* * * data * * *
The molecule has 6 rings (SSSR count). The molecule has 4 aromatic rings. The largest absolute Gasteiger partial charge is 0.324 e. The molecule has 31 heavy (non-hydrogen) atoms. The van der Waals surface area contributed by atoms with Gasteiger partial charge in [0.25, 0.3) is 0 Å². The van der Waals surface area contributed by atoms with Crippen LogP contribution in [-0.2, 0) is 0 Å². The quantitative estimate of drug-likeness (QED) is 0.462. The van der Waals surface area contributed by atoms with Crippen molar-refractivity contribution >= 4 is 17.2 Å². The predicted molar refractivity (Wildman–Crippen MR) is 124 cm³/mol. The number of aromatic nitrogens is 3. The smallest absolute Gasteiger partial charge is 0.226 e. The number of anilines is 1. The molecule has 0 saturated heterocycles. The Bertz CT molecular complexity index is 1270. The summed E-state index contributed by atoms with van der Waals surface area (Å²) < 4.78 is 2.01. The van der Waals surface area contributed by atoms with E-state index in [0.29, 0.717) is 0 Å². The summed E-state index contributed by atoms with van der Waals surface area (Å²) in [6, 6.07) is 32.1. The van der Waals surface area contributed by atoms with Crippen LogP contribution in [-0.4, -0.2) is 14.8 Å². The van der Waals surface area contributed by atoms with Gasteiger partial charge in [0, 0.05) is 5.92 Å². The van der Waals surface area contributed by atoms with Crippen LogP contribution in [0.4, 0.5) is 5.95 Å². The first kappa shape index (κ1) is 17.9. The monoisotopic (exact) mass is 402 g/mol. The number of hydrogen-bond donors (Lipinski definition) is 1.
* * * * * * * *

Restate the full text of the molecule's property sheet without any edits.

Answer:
The molecule has 6 rings (SSSR count). The molecule has 4 aromatic rings. The largest absolute Gasteiger partial charge is 0.324 e. The molecule has 31 heavy (non-hydrogen) atoms. The van der Waals surface area contributed by atoms with Gasteiger partial charge in [0.25, 0.3) is 0 Å². The van der Waals surface area contributed by atoms with Crippen LogP contribution in [-0.2, 0) is 0 Å². The quantitative estimate of drug-likeness (QED) is 0.462. The van der Waals surface area contributed by atoms with Crippen molar-refractivity contribution >= 4 is 17.2 Å². The predicted molar refractivity (Wildman–Crippen MR) is 124 cm³/mol. The number of aromatic nitrogens is 3. The smallest absolute Gasteiger partial charge is 0.226 e. The number of anilines is 1. The molecule has 0 saturated heterocycles. The Bertz CT molecular complexity index is 1270. The summed E-state index contributed by atoms with van der Waals surface area (Å²) < 4.78 is 2.01. The van der Waals surface area contributed by atoms with E-state index in [0.29, 0.717) is 0 Å². The summed E-state index contributed by atoms with van der Waals surface area (Å²) in [6, 6.07) is 32.1. The van der Waals surface area contributed by atoms with Crippen LogP contribution in [-0.4, -0.2) is 14.8 Å². The van der Waals surface area contributed by atoms with Gasteiger partial charge in [0, 0.05) is 5.92 Å². The van der Waals surface area contributed by atoms with Crippen LogP contribution in [0.4, 0.5) is 5.95 Å². The first kappa shape index (κ1) is 17.9. The monoisotopic (exact) mass is 402 g/mol. The number of hydrogen-bond donors (Lipinski definition) is 1.